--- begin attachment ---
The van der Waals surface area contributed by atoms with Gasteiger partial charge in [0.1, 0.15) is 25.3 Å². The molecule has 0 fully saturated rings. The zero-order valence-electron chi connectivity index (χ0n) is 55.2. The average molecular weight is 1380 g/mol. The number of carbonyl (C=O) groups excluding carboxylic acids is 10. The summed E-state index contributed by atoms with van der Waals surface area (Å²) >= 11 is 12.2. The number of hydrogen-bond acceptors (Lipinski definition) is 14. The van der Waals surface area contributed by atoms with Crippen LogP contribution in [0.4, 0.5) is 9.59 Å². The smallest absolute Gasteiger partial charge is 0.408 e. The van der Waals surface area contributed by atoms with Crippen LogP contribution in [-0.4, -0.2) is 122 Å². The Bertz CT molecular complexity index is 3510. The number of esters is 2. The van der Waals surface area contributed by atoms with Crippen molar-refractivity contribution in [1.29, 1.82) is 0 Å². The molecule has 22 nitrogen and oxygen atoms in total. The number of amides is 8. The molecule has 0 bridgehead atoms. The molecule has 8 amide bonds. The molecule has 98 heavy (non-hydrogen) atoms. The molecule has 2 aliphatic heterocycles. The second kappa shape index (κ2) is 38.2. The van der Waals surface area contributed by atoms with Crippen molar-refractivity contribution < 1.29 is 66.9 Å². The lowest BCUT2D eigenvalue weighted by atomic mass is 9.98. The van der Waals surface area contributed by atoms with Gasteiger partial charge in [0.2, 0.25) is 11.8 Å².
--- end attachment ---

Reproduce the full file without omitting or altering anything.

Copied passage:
The van der Waals surface area contributed by atoms with Gasteiger partial charge in [0.1, 0.15) is 25.3 Å². The molecule has 0 fully saturated rings. The zero-order valence-electron chi connectivity index (χ0n) is 55.2. The average molecular weight is 1380 g/mol. The number of carbonyl (C=O) groups excluding carboxylic acids is 10. The summed E-state index contributed by atoms with van der Waals surface area (Å²) >= 11 is 12.2. The number of hydrogen-bond acceptors (Lipinski definition) is 14. The van der Waals surface area contributed by atoms with Crippen LogP contribution in [0.4, 0.5) is 9.59 Å². The smallest absolute Gasteiger partial charge is 0.408 e. The van der Waals surface area contributed by atoms with Crippen LogP contribution in [-0.4, -0.2) is 122 Å². The Bertz CT molecular complexity index is 3510. The number of esters is 2. The van der Waals surface area contributed by atoms with Crippen molar-refractivity contribution in [1.29, 1.82) is 0 Å². The molecule has 22 nitrogen and oxygen atoms in total. The number of amides is 8. The molecule has 0 bridgehead atoms. The molecule has 8 amide bonds. The molecule has 98 heavy (non-hydrogen) atoms. The molecule has 2 aliphatic heterocycles. The second kappa shape index (κ2) is 38.2. The van der Waals surface area contributed by atoms with Crippen molar-refractivity contribution < 1.29 is 66.9 Å². The lowest BCUT2D eigenvalue weighted by atomic mass is 9.98. The van der Waals surface area contributed by atoms with Gasteiger partial charge in [0.2, 0.25) is 11.8 Å².